Every nine seconds, a student in America becomes a dropout. For Pittsburgh high school students the dropout rate averages at approximately 35 percent, reaching as high as 50 percent for African-American males.
In the opening minutes of the 2010 Graduate Pittsburgh Summit on Nov. 4, the audience of educators, youth advocates, students, parents, and leaders in government, business, and the community heard the stories of four local dropouts who are now on the path to graduating.
“As I got older, middle school high school, I jumped off the porch at a young age started in the streets selling, using guns, all of that,” said Drake Cheadle, 17. “But then I just decided to go back to school because there wasn’t really no point in dropping out. I’ve been in school all these years. Why am I going to drop out now? My grades is coming up and they’re not going to fall back down. I’m gonna keep them up and get up out of here and do something good.”
Along with three other former dropouts, Cheadle was featured in “Youth Voices,” a video produced by Ya Momz House, illustrating the plight of inner-city students, the factors that cause them to dropout, and what is being done to help them succeed.
|NICOLE MOLINARO (Photo by Rossano P. Stewart)|
The video was only one component of the day-long summit held at the August Wilson Center for African American Culture and hosted by Communities in Schools. This was the third year of the summit, originally hosted by CIS, a non-profit dropout prevention organization that works in public schools, facilitates after-school programs, and operates alternative educational academies.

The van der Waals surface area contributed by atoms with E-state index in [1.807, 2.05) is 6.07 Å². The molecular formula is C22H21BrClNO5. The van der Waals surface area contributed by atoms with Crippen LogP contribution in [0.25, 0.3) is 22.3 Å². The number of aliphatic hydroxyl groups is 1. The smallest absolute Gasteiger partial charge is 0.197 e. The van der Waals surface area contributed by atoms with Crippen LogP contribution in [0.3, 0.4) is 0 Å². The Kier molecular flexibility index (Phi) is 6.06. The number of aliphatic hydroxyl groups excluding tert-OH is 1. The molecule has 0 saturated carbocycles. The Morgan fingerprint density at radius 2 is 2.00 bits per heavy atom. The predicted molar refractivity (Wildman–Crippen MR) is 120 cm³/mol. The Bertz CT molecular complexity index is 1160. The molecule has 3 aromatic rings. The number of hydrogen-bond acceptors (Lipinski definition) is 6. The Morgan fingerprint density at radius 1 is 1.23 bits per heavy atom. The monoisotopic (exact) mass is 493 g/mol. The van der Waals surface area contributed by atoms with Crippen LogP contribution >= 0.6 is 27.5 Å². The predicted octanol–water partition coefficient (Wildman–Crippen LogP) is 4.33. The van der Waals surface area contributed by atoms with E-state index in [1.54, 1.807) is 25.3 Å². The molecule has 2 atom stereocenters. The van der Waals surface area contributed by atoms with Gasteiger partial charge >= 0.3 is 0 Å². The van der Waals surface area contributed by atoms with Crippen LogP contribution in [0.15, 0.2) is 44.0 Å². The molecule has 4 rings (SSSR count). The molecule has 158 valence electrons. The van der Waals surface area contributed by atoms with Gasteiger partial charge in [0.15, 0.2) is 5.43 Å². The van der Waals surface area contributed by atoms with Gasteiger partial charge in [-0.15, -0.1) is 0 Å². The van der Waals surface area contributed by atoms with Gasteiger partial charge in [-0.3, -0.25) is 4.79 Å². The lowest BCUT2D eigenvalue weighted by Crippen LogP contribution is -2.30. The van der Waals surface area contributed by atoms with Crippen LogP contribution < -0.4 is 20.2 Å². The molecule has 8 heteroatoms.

In partnership with the mayor’s office, this year’s summit focused on implementing research done through the Multiple Education Pathways Blueprint Grant. The project identified options beyond traditional education pathways, education support programs, policy and procedure reforms within the Pittsburgh Public School District and stakeholders that are needed to take action.
“The folks who are here, we’re going to rely on everyone to follow the community action steps,” said Nicole Molinaro, executive director, CIS. “What we really realized is we needed an action.”
“The most important action item from the summit was having the participants agree to meet outside of the summit and continue the momentum. The summit was more than an opportunity for participants to gain valuable information, they are now accountable to seeing the work and ideas that were generated come to life,” said Sabrina Saunders, youth policy manager of the City of Pittsburgh. “The city’s future is directly connected to the success of our students. We are committed to being actively involved in seeing the opportunities presented during the summit through.”
Serving as the summit’s keynote speaker was Horacio Sanchez, president of Resiliency Inc., a company that trains individuals on how to successfully educate and treat the most difficult to serve children and their families. His presentation, “The Science Behind Working with Vulnerable Youth,” gave the audience a look at how to combat the internal forces keeping a student from scholastic achievement.
“Many of the kids suffer from hostile attribution bias, the overreaction to benign things,” Sanchez said. “We’ve seen kids react like this and the person who extends a hand gets bitten.”
In order to combat this kind of student behavior and help students stay motivated in their education, Sanchez said it is important to be consistent with systems of praise and rewards.
“There are people who say, I didn’t get rewards for doing what was right so I shouldn’t have to. Philosophically you may not like it, but if the person needs it, why would you bother not doing it,” Sanchez said. “Unless we change adult behavior, we’re screwed. After all this science, here’s what it comes down to, you.”
The Summit will reconvene in February with further action steps created through public comment at the summit.
(For more information visit www.cispac.org.)